A new method to model thickness distribution and volume of tephra deposits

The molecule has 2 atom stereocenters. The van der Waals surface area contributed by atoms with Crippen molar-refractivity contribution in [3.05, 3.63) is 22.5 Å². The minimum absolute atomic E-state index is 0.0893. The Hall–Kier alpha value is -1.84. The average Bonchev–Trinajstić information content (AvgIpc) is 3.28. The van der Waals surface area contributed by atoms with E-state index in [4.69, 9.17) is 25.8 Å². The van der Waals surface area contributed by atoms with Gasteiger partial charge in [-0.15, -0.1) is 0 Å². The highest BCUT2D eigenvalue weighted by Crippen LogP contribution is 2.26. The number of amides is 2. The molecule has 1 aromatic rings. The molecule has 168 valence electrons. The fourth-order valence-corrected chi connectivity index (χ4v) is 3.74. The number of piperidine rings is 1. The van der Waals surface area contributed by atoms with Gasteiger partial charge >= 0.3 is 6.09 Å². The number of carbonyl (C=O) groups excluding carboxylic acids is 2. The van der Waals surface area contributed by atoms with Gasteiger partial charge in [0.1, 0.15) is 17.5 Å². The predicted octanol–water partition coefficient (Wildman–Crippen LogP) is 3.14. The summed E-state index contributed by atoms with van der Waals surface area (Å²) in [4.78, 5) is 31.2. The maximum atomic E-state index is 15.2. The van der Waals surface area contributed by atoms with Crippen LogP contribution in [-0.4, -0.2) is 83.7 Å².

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Understanding tephra thickness distribution is important as it helps reconstruct the eruption histories of volcanoes. We present an algorithm that models tephra thickness with less subjectivity than is the case with hand-drawn isopachs, the current methodology. This algorithm separates the thickness of a tephra fall deposit into a trend and local variations, and models them separately using segmented linear regression and ordinary kriging. The distance to the source vent and a new parameter, the (azimuthally) “normalized distance,” are used to characterize the trend model. This algorithm is applied to thickness datasets for the Fogo Member A and North Mono Bed 1 tephras. Simulations on subsets of data and cross-validation are implemented to test the effectiveness of this algorithm in the modeling of the trend models and local variations respectively. The results indicate that volume estimations and isopach maps of resulting models are consistent with previous studies, but point to some inconsistencies in the hand-drawn maps and interpretations. The inconsistencies in mapping consist of a lack of adherence to data in drawing isopachs locally. With respect to interpretation, as the model assumes a stable wind field, divergences from such as reflected in isopach data are readily noticed. In this respect, although the impact of wind was weak on the Fogo A deposit, it was also not unidirectional throughout deposition of the entire deposit. The combination of a new, “plus-one” transformation and the isopach algorithm is furthermore proposed to estimate the extent of a tephra fall deposit. A limitation of the algorithm is that one must manually estimate the wind direction based on the thickness data. The wind direction is critical because it determines the values of the normalized distances.